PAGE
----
Pagers - alpha pagers vibrate and xmit text, he'd know what and where the call is.

        He may not be an inside guy, but the list of things he can do and reasonable accomodations is long.

        Under existing ADA laws, and if the court looks at vfds like a regular business, he wins.

        Comment


        • #19
          HELLO WE HAVE A DEAF FIREFIGHTER AND HE ALSO AS ABOUT 300 HOURS OF TRAINING AND HE KICKS DOWN DOORS AND FEELS THE HEAT JUST LIKE ME AND YOU DO. YES THERE IS A PROBLEM WITH HIM HEARING US BUT BRING A FLASH LITE AND SHINE IT AT HIM AND HE LOOKS AT YOU AND THEN SHOW HIM WHAT YOU WANT DONE AND HE WILL DO IT.BUT IF THE HOUSE IS ROCKING HE DOSE NOT GO IN BUT LET ME TELL YOU THE KID FEELS ALOT OF HEAT. WE ARE A BUSY COMPANY ABOUT 450 CALLS A YEAR AND HE MAKE 300 OF THEM. I THINK HE SHOULD BEABLE TO FIGHT FIRE PUT YOUR SELF IN HIS SHOE.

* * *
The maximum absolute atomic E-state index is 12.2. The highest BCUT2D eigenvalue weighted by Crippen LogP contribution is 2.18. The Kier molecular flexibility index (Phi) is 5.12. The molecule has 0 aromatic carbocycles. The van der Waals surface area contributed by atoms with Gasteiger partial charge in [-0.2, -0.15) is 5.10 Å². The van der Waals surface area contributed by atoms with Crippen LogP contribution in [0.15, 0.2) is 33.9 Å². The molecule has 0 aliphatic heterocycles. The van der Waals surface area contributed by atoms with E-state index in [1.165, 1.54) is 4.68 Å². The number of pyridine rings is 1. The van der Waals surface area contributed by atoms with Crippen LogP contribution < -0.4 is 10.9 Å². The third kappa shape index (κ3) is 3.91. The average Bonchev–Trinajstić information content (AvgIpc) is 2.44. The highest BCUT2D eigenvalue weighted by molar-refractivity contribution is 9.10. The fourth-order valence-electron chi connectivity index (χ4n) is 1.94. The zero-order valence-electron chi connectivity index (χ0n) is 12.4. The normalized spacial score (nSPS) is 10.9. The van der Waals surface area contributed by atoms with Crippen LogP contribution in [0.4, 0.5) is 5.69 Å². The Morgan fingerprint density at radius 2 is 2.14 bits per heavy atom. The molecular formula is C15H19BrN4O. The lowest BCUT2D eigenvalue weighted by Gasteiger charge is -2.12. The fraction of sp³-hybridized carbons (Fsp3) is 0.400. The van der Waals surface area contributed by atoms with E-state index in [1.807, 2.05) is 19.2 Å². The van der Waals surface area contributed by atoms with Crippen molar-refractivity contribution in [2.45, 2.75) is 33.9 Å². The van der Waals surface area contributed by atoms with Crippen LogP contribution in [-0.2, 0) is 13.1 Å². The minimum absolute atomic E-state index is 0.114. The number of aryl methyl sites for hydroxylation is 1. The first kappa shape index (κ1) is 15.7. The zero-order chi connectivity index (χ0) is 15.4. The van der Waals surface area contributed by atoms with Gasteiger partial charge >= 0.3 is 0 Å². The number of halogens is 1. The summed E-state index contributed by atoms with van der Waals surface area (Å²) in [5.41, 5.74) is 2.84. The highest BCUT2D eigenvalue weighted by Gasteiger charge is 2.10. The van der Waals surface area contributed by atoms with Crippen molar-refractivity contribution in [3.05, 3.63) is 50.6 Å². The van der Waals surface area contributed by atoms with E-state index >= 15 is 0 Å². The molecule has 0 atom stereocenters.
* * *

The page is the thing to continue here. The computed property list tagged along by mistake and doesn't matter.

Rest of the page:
------------------
          ASST.CHIEF DAVID BASALA

          Comment


          • #20
            What happens when a medic accidentaly drops a needle and says "watch out, sharp on the floor"...or says "clear!" when he goes to defib?? How about when the radios are not working well and the only signal to pull out of the building is the air horn blasts? How about in the dark cellar when the officer tells him to pull in more line?? Can anyone here remember what its like inside a burning structure?? I am not being insensitive to this individual, but your sense of hearing is so critical I cannot imagine doing this job in a safe manner without it.

            ------------------

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            • #21
              I am very much aware that people with imparements begin to use their other senses much more accuratly than we ever can. I also know that in a fire, sometimes hearing is all you have.